The program in Economics provides both the theoretical foundation and practical empirical tools necessary to function as an economist in today's complex economic world. These theories and tools are analyzed both within the institutional structure of developed market economies and in their specific applications to developing and non-market economies.
Although the fields of specialization of the Economics major are not formally specified, one can identify three broad topics: macroeconomics, microeconomics, and empirical (data) analysis.
The Economics curriculum is designed to enable all graduates to meet the following skill or competency-based student outcomes:
- analyze social phenomena in the context of their interrelationships with economic outcomes
- use appropriate graphical or statistical analysis to demonstrate the effects of changes in significant variables to economic outcomes
- analyze and predict the effect of changes in economic variables on related variables within the context of a coherent interrelated economic model
- analyze how the markets function, how they allocate real and financial resources, and when they may fail to function properly
- explain in written and in oral form the reasoning and application of economic analysis to social or political issues.
The Economics program trains students not only for advanced education in graduate and professional schools, but also prepares students for immediate entry into business and government careers where economic insight and analytical ability are valued.
Some of our graduates have gone on to successfully complete postgraduate degree programs at prestigious universities at the USA and Western Europe, such as Duke University, the University of California at Berkley, Harvard University, the University of Michigan, and the London School of Economics. Others have joined international companies and institutions such as Bank Austria Creditanstalt AG, Barclays Capital, BNP PARIBAS, BTC/Vivatel, the Bulgarian National Bank, Citigroup, Deloitte&Touche, the European Central Bank, General Electric, Kraft Foods, Morgan Stanley, PricewaterhouseCoopers, and the World Bank.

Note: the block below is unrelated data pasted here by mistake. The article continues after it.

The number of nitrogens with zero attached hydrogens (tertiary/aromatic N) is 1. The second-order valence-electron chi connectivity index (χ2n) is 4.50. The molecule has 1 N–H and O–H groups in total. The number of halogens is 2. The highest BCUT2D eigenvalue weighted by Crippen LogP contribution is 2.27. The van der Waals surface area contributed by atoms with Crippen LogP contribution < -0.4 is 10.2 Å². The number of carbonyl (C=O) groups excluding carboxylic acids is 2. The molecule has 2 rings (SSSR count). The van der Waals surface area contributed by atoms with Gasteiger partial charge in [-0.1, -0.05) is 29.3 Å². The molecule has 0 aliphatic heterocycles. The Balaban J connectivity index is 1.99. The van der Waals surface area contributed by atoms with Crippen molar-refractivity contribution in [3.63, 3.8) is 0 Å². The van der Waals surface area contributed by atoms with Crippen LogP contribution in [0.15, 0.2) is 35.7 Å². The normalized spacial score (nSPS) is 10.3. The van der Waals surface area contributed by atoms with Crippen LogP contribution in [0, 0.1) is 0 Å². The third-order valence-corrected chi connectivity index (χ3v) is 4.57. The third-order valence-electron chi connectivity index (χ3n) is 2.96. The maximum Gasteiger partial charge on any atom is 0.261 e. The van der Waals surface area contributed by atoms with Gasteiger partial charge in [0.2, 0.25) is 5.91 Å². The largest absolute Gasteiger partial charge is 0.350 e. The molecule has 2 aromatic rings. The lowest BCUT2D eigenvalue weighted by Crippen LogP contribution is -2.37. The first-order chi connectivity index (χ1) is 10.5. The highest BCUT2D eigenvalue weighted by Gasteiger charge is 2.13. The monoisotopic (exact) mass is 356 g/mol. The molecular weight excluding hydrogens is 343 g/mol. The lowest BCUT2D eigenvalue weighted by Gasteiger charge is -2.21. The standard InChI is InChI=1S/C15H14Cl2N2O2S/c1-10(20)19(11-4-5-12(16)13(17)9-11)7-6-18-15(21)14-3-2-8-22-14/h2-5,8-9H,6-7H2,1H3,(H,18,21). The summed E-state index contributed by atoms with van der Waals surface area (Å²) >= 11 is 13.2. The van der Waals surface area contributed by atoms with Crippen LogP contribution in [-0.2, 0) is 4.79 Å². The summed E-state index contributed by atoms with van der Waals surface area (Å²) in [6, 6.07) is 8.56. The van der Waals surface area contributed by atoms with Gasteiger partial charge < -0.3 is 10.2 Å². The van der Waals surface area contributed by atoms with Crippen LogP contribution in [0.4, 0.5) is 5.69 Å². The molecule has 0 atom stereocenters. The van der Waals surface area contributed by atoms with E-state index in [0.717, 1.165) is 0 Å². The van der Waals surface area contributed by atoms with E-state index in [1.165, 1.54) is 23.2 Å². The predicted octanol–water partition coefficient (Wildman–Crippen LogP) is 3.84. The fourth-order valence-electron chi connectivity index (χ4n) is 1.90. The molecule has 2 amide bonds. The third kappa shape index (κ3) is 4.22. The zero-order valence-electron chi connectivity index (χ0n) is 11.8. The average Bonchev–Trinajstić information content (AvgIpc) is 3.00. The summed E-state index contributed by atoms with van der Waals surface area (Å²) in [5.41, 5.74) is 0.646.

Total: 12 courses
Required Courses (6 courses):
ECO 101 Principles of Microeconomics
ECO 102 Principles of Macroeconomics
ECO 300 Quantitative Methods in Economics
ECO 301 Intermediate Microeconomics
ECO 302 Intermediate Macroeconomics
ECO 310 Econometrics*
Elective Courses (6 courses):
Three courses selected from the following list:
ECO 400 Topics in Econometrics**
ECO 401 Topics in Advanced Microeconomics**
ECO 402 Topics in Advance Macroeconomics**
ECO 404 Advanced Topics
ECO 491 and 492 Senior Thesis I/II
ECO 498 Independent Study
Any three additional ECO courses (including additional courses from the above list). EUR 305 may be counted as an ECO elective (but not substitute for one of the three ECO electives at 400-level)
**ECO 400, 401, 402, and 404 may be repeated for credit provided the specific topic of the course differs.
Disciplinary Honors in Economics
Disciplinary Honors may be given to an economics major who has upon graduation met the following requirements:
- has achieved a grade point average of at least 3.5 in courses in the Economics major
- has met the requirements for undertaking a senior thesis and has completed a six-hour senior thesis in Economics
- has received a grade of A or A- on the second semester of the senior thesis and has presented his/her thesis to a committee made up of two economics faculty members and one faculty member outside the discipline.
Based on the presentation, the committee will decide whether or not to recommend honors.
A successfully completed senior thesis counts as a state exam.